I mean, I live in a city of 350.000 people and from what I could find out, there are two gun shops, both 100% hunting related with very little actual stock. I'm sure it varies from region to region but still, that's something to take into consideration when planning such campaign.
French police force isn't hardcore either, so while it might offer some basic weaponry, it's not gonna be what you'd expect, even in Paris, compared to what the New York police force is using.
Military wise, France seem to have some crazy stockpile of weapons for some reason, maybe 2nd world war stuff. Seeing our current military force, I'm assuming that most of these stockpiles are really hard to find however, probably buried bunkers everybody forgot about by now, or too costly to get rid of. Finding such would be a big deal, but I don't expect it'd be top of the line weaponry.

Second: population density.
The US has a population density of 34/km². France? 116/km².
Of course there are wide variations between cities and countryside but overall, we just don't have huge stretches of land with barely anyone in it in France. Taking as is, that means you'll encounter at least three times more zombies for any given zombie encounter than you'd think you'd get, based on our common references of things happening in the US.
This also means there is no real "safe remote area" anywhere. The most remote places in France are barely 100km from big cities usually. If you look in GoogleMap, The Alps or the Pyrenees are just 100km from Marseilles, Grenoble, Perpignan and Barcelona and whatnot. At best, that's 4-6 days away from random walking zombies.
This confirms what I mentioned previously: they're everywhere potentially.

Third: cultural differences and details.
I have to admit, this one is really hard. We all know the clich├ęs of what "Americans do in a zombie apocalypse", but I have no clue what "French do" or what "Italians do". Beyond just the firearm thing (which is huge in itself when you think about it, even culturally), we have different histories, different political tendencies, different religious debates, different social issues. It MUST impact a campaign, but how...
...I'm not sure, I have almost no references. This is really the hardest thing to brainstorm about. I'll come back to it at some point in studying the WHEN, but for now, I have no real idea for that yet.

There are also little differences that are still important however. 
For example, France doesn't really have a "survivalist movement", or "preppers". Sure, they are a couple but it's not really a thing anywhere. This has an impact I think on what you can find at your local sports goods shop and personal houses, etc.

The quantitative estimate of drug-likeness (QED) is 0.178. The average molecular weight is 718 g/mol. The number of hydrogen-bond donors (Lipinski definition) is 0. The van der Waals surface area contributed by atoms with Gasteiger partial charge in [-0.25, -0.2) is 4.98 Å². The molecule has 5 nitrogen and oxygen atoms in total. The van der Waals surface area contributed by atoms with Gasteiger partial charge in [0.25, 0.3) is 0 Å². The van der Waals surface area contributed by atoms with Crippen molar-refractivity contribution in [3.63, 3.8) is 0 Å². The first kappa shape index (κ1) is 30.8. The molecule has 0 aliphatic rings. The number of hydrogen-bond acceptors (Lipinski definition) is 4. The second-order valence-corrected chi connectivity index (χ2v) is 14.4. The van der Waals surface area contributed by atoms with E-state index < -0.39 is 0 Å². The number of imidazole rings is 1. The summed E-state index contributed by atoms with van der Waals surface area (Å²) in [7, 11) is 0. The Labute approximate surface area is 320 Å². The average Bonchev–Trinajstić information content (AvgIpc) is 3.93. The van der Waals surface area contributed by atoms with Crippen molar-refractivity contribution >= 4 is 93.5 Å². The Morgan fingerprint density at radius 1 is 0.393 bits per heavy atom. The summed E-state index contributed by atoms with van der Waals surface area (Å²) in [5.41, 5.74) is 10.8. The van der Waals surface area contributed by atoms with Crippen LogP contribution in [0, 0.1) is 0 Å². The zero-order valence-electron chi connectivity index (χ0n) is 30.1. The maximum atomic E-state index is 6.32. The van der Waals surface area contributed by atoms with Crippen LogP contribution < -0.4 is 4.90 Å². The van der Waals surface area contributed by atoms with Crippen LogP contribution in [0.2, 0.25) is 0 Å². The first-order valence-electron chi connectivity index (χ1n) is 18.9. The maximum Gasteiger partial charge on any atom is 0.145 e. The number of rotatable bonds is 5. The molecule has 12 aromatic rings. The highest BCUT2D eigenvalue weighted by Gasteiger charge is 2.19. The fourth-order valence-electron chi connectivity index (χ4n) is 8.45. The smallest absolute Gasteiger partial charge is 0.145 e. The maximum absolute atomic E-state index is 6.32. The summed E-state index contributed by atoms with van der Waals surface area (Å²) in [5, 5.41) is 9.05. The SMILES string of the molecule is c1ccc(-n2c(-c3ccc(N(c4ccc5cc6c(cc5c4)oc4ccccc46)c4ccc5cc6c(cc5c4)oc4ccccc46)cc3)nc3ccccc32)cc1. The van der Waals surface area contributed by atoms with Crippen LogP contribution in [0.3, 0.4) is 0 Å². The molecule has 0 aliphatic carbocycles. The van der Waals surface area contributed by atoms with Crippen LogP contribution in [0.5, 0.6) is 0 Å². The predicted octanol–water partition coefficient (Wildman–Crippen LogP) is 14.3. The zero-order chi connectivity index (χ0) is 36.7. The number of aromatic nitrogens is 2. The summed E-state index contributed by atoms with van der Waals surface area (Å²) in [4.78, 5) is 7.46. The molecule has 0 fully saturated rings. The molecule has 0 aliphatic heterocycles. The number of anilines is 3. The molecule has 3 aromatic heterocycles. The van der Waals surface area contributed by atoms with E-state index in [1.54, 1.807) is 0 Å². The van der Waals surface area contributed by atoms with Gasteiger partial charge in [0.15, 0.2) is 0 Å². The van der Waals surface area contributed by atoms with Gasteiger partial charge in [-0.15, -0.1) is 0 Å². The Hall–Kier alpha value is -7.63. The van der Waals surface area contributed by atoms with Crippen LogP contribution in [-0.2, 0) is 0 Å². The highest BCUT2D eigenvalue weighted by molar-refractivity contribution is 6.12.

France also has different system for Animal Husbandry and Agriculture. Bretagne is a bit hardcore like in some parts of the US (mass production, etc) but otherwise, lots of old school stuff. Same for Agriculture in many ways. Bretagne is also quite polluted (same reason), but otherwise, France has somewhat strict regulations and, to some extend (I could be wrong on this) less soil and water pollution. This isn't really important per se, but it could be if you play the long game. No real GMO agriculture (pretty much outlawed in France) may also have some kind of importance somewhere, somehow. Overall however, this is fluff to bring some exoticism to the setting, not core.

Another thing is that we have pretty much no animal predators whatsoever in France. Well, didn't until we started re-introducing one or two bears in the Pyrenees and some wolves from Italy migrated in the Alps some years ago. We also got a couple lynx and pumas I'm sure but really, this isn't even a thing in France, at least not for the first couple years or even decade after the Z day.
We got tons of dogs however and to me, the "leftovers" of all our domesticated animals could become a MASSIVE threat to survivors. I've seen videos of the packs of abandoned dogs in the streets of some Eastern Europe city and a pack of 50 roaming around is way scarier (and potentially more dangerous) than zombies, that's for sure. Since officially there is about 17 dogs to every 100 people in France (yep, that's 10 million dogs!), that's either a lot of food, a lot of problems or, seeing how differently and emotionally people react to and connect with dogs, lots of drama :)